Couple money woes: When one partner is a financial bully

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  • sisucas San Bernardino, CA
    Dec. 1, 2013 5:46 p.m.

    What a silly article. There needs to be a follow-up study that figures out how many of these bullied spouses have major soending problems. Money is the biggest conflict in my marriage. My wife is so smart and talented, yet after years of discussion she just can't keep a budget to save her life. Luckily I make a good enough income now that she can't spend it all. If I made less than six figures we'd be ruined.

  • rightascension Provo, UT
    Nov. 30, 2013 1:01 p.m.

    I wonder how many couples -- committed or otherwise -- discover that one of the partners is a complete and utter spendthrift. As in "You can't tell me that all ten pairs of these shoes are necessary?" "Of course they are not all necessary."

  • cjb Bountiful, UT
    Nov. 30, 2013 10:28 a.m.

    When I saw this article I would curious as to what bullying meant. I know people who spend very irresponsibly. If such a person is married to a person who is responsible with money, the irresponsible person might think they are being bullied if their partner insists they change their ways.

    Some advice to people who are considering getting married. Check out the other persons credit score and find out how much debt the other person has. This may seem un-romantic but if the prospective mate doesn't know how to handle money, the marriage will likely end up in divorce any way or worse this the irresponsible spending habits could cause a lifetime of misery.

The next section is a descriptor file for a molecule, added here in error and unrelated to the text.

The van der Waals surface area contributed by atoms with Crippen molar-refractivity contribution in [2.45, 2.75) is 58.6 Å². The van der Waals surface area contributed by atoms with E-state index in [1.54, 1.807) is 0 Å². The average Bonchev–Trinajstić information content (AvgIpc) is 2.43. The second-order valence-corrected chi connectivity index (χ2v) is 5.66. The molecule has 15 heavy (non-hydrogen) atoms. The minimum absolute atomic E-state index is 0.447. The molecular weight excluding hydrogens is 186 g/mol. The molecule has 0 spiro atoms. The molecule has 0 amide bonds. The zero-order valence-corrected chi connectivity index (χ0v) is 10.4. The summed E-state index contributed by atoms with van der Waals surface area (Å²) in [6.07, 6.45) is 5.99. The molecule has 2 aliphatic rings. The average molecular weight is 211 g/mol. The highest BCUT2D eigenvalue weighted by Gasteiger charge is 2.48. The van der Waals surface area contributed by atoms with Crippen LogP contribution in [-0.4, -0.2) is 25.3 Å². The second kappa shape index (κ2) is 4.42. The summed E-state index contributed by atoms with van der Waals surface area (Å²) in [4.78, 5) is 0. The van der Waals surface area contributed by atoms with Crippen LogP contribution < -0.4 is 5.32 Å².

• george of the jungle goshen, UT
    Nov. 30, 2013 5:39 a.m.

    Having some money is the object, the objective. I hate the words goal and budget. I try to use words like limits and boundary not crossing the line. That's where things get lost in translation.

  • My2Cents Taylorsville, UT
    Nov. 30, 2013 5:19 a.m.

    I'm assuming this article is about unmarried non financially obligated couples in this farce of a story.

    The author has omitted all reference to marriage committed adults with or without children that may or may not be the biological parents of with no shared obligations of debt or household costs.

    No obligation is always the center of breakups and civil disorder among unmarried relationships to have a bed mate. Bedding each other is a convenience and expected benefit of each partner but that doesn't pay the bills or promote the well being of the home.

    You can' gloss it over like the author has done in the article, conflict and sharing is always the stress of cohabitation, which is an unhealthy lifestyle for any couple and children to cope with. Children never feel like they are a part of the parents lives, and children grow up with no identity or self worth and value their lives with little regard. Children are not proud people when strife and sharing is a mine and yours divided diversity of cohabitation where both bully each other.